Congratulations; you've thought of your plot. You've created your characters. Next hurdle? Whose voice is going to tell your story? Whose eyes will view the events? It may seem obvious, but wait; think about it. This decision affects everything else you will write.
Many times the easiest decision is to tell the plot from the viewpoint of your protagonist; after all, he/she is your main character for a reason. Writing in the first person brings an immediacy to your story-telling that is impossible to achieve with any other method. The writer can let the reader experience your protagonist's feelings and frustrations and see the world through their eyes. This can be an added bonus for mystery writers because if the main character makes a wrong assumption the odds are the reader will accept it as the right one. It's a great way to mis-direct. However, seeing the plot through only one pair of eyes can be limiting. Can you put your protagonist everywhere they need to be? Are they truly the one driving the plot? If your answers to these questions is 'no' then another voice and another pair of eyes are called for.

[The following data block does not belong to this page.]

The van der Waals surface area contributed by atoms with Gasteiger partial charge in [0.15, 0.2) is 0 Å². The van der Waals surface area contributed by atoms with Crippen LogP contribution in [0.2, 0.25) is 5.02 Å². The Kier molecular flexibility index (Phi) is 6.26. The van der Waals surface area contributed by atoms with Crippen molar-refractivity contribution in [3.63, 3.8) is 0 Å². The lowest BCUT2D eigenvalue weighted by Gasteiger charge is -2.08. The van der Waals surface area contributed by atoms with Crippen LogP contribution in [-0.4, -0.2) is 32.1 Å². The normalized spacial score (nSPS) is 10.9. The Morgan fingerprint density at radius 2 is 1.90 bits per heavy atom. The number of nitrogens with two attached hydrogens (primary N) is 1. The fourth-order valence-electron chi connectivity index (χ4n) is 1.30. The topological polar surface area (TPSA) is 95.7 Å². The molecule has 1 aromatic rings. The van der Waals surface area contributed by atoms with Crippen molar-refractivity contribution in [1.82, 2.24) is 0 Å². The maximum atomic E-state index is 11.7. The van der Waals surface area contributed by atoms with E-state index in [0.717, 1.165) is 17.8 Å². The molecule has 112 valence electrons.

The omniscient narrator's eyes are very useful; since, being omniscient means they can see and know everything. This is when you can use the phrases 'little did he know' or 'it was the last peaceful morning'. It's nice to be the puppetmaster, but I find this style somewhat distant. I like to be in among the action not watching it as a member of the audience. That said, however, many, many wonderful books are written using this method.
But what about telling the story from a secondary character's point of view? Maybe it's not the detective telling the story, but the detective's trusty sidekick; or your main character's best friend. What about several people telling the story? Different voices add texture and depth. Several people can be in several locations which is a bonus if you're writing a mystery.
Of course, there are a myriad of more ways to write a story than I've written here, but I think every writer should think about whose eyes and voice best serves the tale they are going to tell. It might not be the main character. Take a moment to think about your current work; how would it change if it was told from another point of view? You might have picked the easiest voice, but is it the right one?